The NCSL Blog

13

By Anna Petrini

Baby boomers began turning 65 in 2011. More than 26 million have hit the mark so far. Happy birthday to the 10,000 boomers who turn 65 every day between now and 2030.

Sue Ellen King returned to work at UF Health in Jacksonville, Fla., after retiring in 2015. Credit Charlotte Kesl for The New York Times  In a study released Tuesday, the Insured Retirement Institute (IRI) found 42 percent of baby boomers have nothing saved for retirement. Among boomers who do have retirement savings, 38 percent have less than $100,000 saved.

IRI surveyed Americans age 55 to 71 and discovered that only 25 percent believe that they will have enough money in retirement. While a growing number (25 percent) plan to retire earlier than age 65, 29 percent expect to work past age 70, according to IRI.  

More and more older Americans are extending their careers. Growing numbers take retirement, then “unretire.” Others partially retire, remaining in the workplace, but cutting back to part-time hours. A 2017 survey from RAND Corporation found almost 40 percent of workers over 65 had previously retired at some point.

Unexpected health care costs and other financial hardships can certainly drive these decisions, but social and intellectual and engagement along with a general sense of satisfaction in a job well done can also provide compelling incentives to remain in the workforce.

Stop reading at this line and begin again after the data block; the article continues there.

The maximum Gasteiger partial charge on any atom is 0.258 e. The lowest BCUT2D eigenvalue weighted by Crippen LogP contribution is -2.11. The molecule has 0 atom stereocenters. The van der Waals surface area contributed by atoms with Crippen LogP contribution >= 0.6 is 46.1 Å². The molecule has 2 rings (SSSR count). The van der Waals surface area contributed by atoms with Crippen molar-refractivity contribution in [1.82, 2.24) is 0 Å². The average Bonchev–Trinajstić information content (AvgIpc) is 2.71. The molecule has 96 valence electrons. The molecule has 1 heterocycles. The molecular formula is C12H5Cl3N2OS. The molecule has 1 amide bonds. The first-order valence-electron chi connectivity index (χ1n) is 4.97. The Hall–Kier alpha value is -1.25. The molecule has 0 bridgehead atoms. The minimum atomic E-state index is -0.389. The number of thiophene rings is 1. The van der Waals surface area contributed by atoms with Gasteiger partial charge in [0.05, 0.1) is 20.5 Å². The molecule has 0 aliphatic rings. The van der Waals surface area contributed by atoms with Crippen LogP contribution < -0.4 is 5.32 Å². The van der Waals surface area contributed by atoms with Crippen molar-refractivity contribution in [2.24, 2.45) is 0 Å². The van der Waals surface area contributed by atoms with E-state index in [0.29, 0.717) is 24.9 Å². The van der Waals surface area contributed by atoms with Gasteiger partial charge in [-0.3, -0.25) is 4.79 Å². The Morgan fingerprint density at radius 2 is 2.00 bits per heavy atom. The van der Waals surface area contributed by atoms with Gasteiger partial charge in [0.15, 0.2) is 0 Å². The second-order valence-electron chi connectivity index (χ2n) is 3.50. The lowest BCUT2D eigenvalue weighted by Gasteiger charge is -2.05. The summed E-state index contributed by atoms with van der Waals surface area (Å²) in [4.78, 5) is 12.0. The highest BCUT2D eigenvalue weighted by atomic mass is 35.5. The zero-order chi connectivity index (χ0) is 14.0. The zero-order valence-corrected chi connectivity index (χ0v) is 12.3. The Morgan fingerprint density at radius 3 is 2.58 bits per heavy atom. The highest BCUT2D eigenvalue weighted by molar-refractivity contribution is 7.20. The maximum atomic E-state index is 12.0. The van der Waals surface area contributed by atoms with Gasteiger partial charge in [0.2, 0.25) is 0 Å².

However, as Americans live longer, their financial fragility can increase. Today millions of older Americans live in poverty and many more have not saved enough to retire comfortably.   

The U.S. Social Security Administration estimates 1 in 2 retired households counts on Social Security for 50 percent of its total income. Poorer retirees often lack pensions or large 401(k)s and are the most dependent on Social Security as a result. Two in three poor- and low-income older Americans get 90 percent of their money from the program.

The welfare of millions of boomers and younger demographics aside, if they have little or no retirement savings, or outlive the savings they do have, policymakers must consider the impact on government programs.

Today marks the end of National Retirement Planning Week, a nationwide effort to help consumers concentrate on their retirement security and an opportunity for policymakers to examine how they can help boomers and other generations of savers achieve a dignified retirement.

Throughout the week, the National Retirement Planning Coalition, a group of prominent education, consumer advocacy and financial services organizations, led by IRI, has been hosting a series of activities to focus national attention on retirement readiness.

Read additional information about the coalition’s work and the week’s events. 

Anna Petrini is a policy specialist in NCSL’s Employment, Labor and Retirement Program.

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About the NCSL Blog

This blog offers updates on the National Conference of State Legislatures' research and training, the latest on federalism and the state legislative institution, and posts about state legislators and legislative staff. The blog is edited by NCSL staff and written primarily by NCSL's experts on public policy and the state legislative institution.